Cloud Wars: Why Azure could beat AWS in its own game!!

Amazon Web Services (AWS) practically invented and matured the public cloud over the last decade or so with innovative products and services. Not many organisations would have considered Microsoft Azure a serious cloud option a few years ago; AWS was the clear market leader with a very large market share in the public cloud space and was winning most of significant new business as well. Fast forward to 2017 and although AWS is still the market leader in terms of market share, Azure is taking the honours in terms of growth, growing at almost twice the rate of AWS on a similar scale of revenue.

Over the last few years, Azure’s functionalities have developed significantly to the extent that they are now toe to toe and head to head with AWS on most base IaaS and PaaS offerings. There is not much separating these platforms in terms of pricing as well, leaving only a few but critical factors that could influence who will eventually emerge on top of the nebula.

Some of these critical factors include the company’s strategic intent towards cloud, market approach, influence on next wave of cloud customers, ease of migration, availability of localised options and SaaS products that fulfil higher level business functions. It is quite conceivable based on these factors that Azure will be able to grab the market share lead from AWS in the medium to long term.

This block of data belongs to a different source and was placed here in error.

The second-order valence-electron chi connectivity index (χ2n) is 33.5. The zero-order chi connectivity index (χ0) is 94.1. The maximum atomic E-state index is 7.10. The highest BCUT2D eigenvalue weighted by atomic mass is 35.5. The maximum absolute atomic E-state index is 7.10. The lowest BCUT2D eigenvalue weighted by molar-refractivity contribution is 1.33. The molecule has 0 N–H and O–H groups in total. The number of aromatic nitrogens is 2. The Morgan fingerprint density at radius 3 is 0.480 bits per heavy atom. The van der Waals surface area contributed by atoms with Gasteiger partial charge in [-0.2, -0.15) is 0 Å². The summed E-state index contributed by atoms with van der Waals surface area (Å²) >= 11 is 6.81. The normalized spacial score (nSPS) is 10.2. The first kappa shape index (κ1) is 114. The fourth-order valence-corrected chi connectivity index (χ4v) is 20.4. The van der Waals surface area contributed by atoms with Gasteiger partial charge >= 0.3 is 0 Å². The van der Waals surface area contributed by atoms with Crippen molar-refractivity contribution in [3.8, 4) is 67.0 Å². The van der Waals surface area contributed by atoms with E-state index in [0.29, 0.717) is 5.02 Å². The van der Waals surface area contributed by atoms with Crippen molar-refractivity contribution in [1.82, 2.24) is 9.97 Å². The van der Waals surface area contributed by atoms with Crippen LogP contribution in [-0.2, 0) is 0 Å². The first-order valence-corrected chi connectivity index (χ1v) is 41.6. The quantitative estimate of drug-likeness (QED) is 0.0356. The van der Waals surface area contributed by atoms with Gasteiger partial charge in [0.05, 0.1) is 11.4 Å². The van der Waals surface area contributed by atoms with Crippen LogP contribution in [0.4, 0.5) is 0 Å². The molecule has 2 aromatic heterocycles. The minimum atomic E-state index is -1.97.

Microsoft’s strategy and track record: Microsoft has seldom been a first mover and early leader in areas it has eventually become the leader in. Right from Windows operating systems to productivity and middleware software, once they saw the potential in a market segment they had gone aggressively behind it with a clear strategy to eventually dominate that segment.

In a similar approach, they have now seen the potential with cloud and are pursuing it with a clear and aggressive strategy and unlike other older tech giants like IBM, Cisco and Oracle have been able to execute on the strategy with a lot of success. This strategy is based on cloud first delivery model across most of their traditional products and is giving Azure a big leg up against AWS.